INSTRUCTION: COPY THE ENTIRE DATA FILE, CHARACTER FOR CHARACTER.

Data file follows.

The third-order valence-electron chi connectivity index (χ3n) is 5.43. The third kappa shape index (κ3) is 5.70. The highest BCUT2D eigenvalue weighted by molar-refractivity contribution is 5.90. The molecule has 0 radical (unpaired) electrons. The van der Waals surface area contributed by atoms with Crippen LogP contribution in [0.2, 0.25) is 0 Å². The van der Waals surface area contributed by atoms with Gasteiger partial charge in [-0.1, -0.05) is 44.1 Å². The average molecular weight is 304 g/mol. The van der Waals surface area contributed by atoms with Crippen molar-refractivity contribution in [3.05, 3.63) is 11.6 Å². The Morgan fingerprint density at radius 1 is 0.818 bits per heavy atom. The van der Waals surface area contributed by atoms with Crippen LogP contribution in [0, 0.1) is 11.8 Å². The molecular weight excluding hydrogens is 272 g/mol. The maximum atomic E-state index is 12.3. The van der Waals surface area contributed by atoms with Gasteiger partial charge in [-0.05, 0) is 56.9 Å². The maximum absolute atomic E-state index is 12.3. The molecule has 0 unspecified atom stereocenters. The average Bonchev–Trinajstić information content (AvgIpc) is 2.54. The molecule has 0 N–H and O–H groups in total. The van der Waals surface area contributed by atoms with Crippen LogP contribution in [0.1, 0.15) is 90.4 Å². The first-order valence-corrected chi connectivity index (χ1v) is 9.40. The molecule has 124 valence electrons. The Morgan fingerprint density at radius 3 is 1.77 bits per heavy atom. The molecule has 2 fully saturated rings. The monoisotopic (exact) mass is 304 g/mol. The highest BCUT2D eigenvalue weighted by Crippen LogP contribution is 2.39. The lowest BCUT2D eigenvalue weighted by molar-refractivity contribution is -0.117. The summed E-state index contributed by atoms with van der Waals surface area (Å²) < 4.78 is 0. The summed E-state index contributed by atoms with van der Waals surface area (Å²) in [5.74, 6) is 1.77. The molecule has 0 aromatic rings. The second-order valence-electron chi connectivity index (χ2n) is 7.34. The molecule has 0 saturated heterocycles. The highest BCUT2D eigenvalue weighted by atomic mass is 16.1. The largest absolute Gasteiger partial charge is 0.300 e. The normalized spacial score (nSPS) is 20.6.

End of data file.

The third-order valence-electron chi connectivity index (χ3n) is 5.43. The third kappa shape index (κ3) is 5.70. The highest BCUT2D eigenvalue weighted by molar-refractivity contribution is 5.90. The molecule has 0 radical (unpaired) electrons. The van der Waals surface area contributed by atoms with Crippen LogP contribution in [0.2, 0.25) is 0 Å². The van der Waals surface area contributed by atoms with Gasteiger partial charge in [-0.1, -0.05) is 44.1 Å². The average molecular weight is 304 g/mol. The van der Waals surface area contributed by atoms with Crippen molar-refractivity contribution in [3.05, 3.63) is 11.6 Å². The Morgan fingerprint density at radius 1 is 0.818 bits per heavy atom. The van der Waals surface area contributed by atoms with Crippen LogP contribution in [0, 0.1) is 11.8 Å². The molecular weight excluding hydrogens is 272 g/mol. The maximum atomic E-state index is 12.3. The van der Waals surface area contributed by atoms with Gasteiger partial charge in [-0.05, 0) is 56.9 Å². The maximum absolute atomic E-state index is 12.3. The molecule has 0 unspecified atom stereocenters. The average Bonchev–Trinajstić information content (AvgIpc) is 2.54. The molecule has 0 N–H and O–H groups in total. The van der Waals surface area contributed by atoms with Crippen LogP contribution in [0.1, 0.15) is 90.4 Å². The first-order valence-corrected chi connectivity index (χ1v) is 9.40. The molecule has 124 valence electrons. The Morgan fingerprint density at radius 3 is 1.77 bits per heavy atom. The molecule has 2 fully saturated rings. The monoisotopic (exact) mass is 304 g/mol. The highest BCUT2D eigenvalue weighted by Crippen LogP contribution is 2.39. The lowest BCUT2D eigenvalue weighted by molar-refractivity contribution is -0.117. The summed E-state index contributed by atoms with van der Waals surface area (Å²) < 4.78 is 0. The summed E-state index contributed by atoms with van der Waals surface area (Å²) in [5.74, 6) is 1.77. The molecule has 0 aromatic rings. The second-order valence-electron chi connectivity index (χ2n) is 7.34. The molecule has 0 saturated heterocycles. The highest BCUT2D eigenvalue weighted by atomic mass is 16.1. The largest absolute Gasteiger partial charge is 0.300 e. The normalized spacial score (nSPS) is 20.6.